Protect against today's threats while promoting future growth
The headlines are full of stories of information breaches and other hacks in the corporate sector. These incidents cost companies millions of dollars, and in the case of retailers like Target and Home Depot, they chip away at consumer confidence. Breaches in IT security are also very real for nonprofits. Not having a system for managing your IT security is like not having a plan to secure the financial data of your organization. The truth is that all organizations, both big and small, are at risk. The key is to create and monitor your systems in order to reduce and minimize the risks.
With all the ways that technology can be a tool to help nonprofits manage data, operations, and membership, it can also create challenges if it is not managed properly. If your organization doesn't have a solid IT security strategy, developing one needs to be a top priority.
Highway T is a program of the Michigan Nonprofit Association and has been providing IT advice, planning, and support to Michigan's nonprofit sector since 2001.
Join us on Tuesday, April 14th from 10:00 AM to 12:00 PM for a free and open session to ask a Highway T consultant any IT question. You will get straightforward advice aimed at making your IT easier to manage.
In the meantime, here are some basic tips that all nonprofit organizations need to put in place today:
- Institute a company password policy for your organization. Set up guidelines for changing the passwords every 30, 60, or 90 days. Require strong passwords that use a mix of words, capital letters, numeric, and special characters. And never use the same passwords more than once in a calendar year.
- Stay away from recording the passwords by any method that is easily accessible. This means sharing passwords, writing them down, or even saving them in personal cloud storage systems like Google Drive or Dropbox.
- Keep your anti-virus and your anti-malware software up-to-date on all computers and devices in your organization.
- Don’t leave your laptop or device in your car for an extended period of time. If you must do this, leave it in the trunk of the car. This is important because if your car were stolen or if your computer were stolen from your car, your data and other important information would be vulnerable to theft.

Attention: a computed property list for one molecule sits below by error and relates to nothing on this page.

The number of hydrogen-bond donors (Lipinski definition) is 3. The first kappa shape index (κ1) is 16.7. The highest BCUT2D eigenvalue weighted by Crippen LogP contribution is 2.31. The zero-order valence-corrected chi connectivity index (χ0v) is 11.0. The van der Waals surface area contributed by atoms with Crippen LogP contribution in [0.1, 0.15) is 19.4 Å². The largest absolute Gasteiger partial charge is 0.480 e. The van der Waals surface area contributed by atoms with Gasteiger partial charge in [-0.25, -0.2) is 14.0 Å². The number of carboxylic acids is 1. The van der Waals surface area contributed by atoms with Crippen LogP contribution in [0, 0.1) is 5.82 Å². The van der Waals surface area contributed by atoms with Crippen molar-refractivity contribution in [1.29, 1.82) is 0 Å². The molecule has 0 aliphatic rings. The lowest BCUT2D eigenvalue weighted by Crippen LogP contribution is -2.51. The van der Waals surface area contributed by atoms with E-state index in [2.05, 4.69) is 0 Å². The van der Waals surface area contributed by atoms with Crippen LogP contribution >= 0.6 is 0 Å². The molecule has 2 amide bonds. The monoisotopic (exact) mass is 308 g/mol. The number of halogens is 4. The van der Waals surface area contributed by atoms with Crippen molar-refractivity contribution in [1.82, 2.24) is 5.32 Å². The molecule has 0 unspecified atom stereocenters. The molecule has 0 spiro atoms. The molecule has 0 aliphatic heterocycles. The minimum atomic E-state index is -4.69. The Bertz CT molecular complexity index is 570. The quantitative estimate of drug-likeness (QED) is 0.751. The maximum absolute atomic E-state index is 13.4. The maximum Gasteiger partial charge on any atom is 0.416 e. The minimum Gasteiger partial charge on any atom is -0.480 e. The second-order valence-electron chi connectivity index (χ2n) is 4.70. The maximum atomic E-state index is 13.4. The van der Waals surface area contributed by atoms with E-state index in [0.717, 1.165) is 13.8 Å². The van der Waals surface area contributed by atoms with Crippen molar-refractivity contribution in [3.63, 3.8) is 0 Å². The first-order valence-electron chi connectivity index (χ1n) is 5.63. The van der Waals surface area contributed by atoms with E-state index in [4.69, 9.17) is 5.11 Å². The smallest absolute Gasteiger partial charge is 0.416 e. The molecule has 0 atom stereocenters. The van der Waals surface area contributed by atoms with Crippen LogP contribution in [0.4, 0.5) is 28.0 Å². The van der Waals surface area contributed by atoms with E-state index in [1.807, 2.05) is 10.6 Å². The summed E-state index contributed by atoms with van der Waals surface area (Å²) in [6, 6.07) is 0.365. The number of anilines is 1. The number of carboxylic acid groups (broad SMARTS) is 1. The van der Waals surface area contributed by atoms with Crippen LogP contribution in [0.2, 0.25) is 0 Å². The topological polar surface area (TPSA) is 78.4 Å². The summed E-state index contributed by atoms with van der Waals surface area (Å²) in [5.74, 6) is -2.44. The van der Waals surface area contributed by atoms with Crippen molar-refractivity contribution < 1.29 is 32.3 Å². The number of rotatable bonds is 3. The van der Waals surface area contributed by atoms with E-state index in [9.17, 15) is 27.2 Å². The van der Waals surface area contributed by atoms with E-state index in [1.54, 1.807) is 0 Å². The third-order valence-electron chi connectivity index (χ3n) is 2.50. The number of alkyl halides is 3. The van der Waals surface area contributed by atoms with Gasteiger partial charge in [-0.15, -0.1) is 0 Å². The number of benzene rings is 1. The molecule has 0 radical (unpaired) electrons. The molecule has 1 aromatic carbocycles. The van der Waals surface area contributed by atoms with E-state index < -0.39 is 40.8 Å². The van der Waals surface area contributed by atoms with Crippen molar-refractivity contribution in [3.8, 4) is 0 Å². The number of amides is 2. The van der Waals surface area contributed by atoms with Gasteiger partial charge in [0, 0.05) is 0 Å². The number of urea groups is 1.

- Be mindful of who is around you when using your laptop or device in public spaces, such as coffee shops or hotel lobbies.
- Remove access to the organization network and passwords of ex-employees immediately.
- Don’t open email attachments from unknown sources. One of the easiest ways to pass on a malicious computer virus is through an email attachment.
- Keep control of BYOD (Bring Your Own Devices); that is, personal device access within your organization.
- Use organization-managed cloud storage for your information. Consumer versions of cloud storage systems such as Google Drive or Dropbox can keep your secure organization information out of your reach and easy to access.
- Encourage employees to create a passcode for any smart devices that sync up with work emails.
- Avoid using the “remember me” buttons on sites. Entering your password each time may be time consuming, but it is a good way to help protect your information.
Protect your organization against today's threats while enabling future growth with security solutions from Highway T.
For more information or to schedule a free technology assessment, contact us at email@example.com.
Leon Wilson Leon Wilson is the Senior Director, Technology and Data Engagement at Michigan Nonprofit Association